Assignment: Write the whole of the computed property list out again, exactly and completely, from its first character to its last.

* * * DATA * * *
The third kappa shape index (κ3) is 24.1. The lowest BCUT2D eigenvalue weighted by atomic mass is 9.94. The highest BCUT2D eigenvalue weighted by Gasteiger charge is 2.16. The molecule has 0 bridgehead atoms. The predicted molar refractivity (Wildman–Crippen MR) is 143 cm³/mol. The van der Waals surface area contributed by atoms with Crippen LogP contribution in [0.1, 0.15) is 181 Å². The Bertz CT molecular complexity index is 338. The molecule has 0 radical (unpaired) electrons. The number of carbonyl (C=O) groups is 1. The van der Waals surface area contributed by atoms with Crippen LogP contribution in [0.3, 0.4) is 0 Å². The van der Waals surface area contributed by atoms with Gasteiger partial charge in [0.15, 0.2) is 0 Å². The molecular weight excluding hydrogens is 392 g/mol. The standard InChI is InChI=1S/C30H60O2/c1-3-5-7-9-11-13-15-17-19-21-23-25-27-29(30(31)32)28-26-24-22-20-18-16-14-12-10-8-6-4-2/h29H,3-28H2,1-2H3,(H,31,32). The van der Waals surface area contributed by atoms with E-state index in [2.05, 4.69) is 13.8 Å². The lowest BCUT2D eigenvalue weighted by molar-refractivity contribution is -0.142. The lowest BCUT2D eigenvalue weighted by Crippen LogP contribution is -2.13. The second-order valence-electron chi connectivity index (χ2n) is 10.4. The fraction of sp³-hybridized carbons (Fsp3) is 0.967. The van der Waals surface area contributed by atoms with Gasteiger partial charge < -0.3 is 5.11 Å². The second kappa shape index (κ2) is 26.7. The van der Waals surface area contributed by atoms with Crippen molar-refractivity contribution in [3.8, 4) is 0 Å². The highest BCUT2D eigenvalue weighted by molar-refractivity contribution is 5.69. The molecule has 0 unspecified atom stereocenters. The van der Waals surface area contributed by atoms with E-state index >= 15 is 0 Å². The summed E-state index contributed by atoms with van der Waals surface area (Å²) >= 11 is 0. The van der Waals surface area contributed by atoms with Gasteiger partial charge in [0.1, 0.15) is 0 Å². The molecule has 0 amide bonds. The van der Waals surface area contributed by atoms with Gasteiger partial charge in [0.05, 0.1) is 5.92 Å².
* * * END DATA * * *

The third kappa shape index (κ3) is 24.1. The lowest BCUT2D eigenvalue weighted by atomic mass is 9.94. The highest BCUT2D eigenvalue weighted by Gasteiger charge is 2.16. The molecule has 0 bridgehead atoms. The predicted molar refractivity (Wildman–Crippen MR) is 143 cm³/mol. The van der Waals surface area contributed by atoms with Crippen LogP contribution in [0.1, 0.15) is 181 Å². The Bertz CT molecular complexity index is 338. The molecule has 0 radical (unpaired) electrons. The number of carbonyl (C=O) groups is 1. The van der Waals surface area contributed by atoms with Crippen LogP contribution in [0.3, 0.4) is 0 Å². The van der Waals surface area contributed by atoms with Gasteiger partial charge in [0.15, 0.2) is 0 Å². The molecular weight excluding hydrogens is 392 g/mol. The standard InChI is InChI=1S/C30H60O2/c1-3-5-7-9-11-13-15-17-19-21-23-25-27-29(30(31)32)28-26-24-22-20-18-16-14-12-10-8-6-4-2/h29H,3-28H2,1-2H3,(H,31,32). The van der Waals surface area contributed by atoms with E-state index in [2.05, 4.69) is 13.8 Å². The lowest BCUT2D eigenvalue weighted by molar-refractivity contribution is -0.142. The lowest BCUT2D eigenvalue weighted by Crippen LogP contribution is -2.13. The second-order valence-electron chi connectivity index (χ2n) is 10.4. The fraction of sp³-hybridized carbons (Fsp3) is 0.967. The van der Waals surface area contributed by atoms with Gasteiger partial charge < -0.3 is 5.11 Å². The second kappa shape index (κ2) is 26.7. The van der Waals surface area contributed by atoms with Crippen molar-refractivity contribution in [3.8, 4) is 0 Å². The highest BCUT2D eigenvalue weighted by molar-refractivity contribution is 5.69. The molecule has 0 unspecified atom stereocenters. The van der Waals surface area contributed by atoms with E-state index >= 15 is 0 Å². The summed E-state index contributed by atoms with van der Waals surface area (Å²) >= 11 is 0. The van der Waals surface area contributed by atoms with Gasteiger partial charge in [0.1, 0.15) is 0 Å². The molecule has 0 amide bonds. The van der Waals surface area contributed by atoms with Gasteiger partial charge in [0.05, 0.1) is 5.92 Å².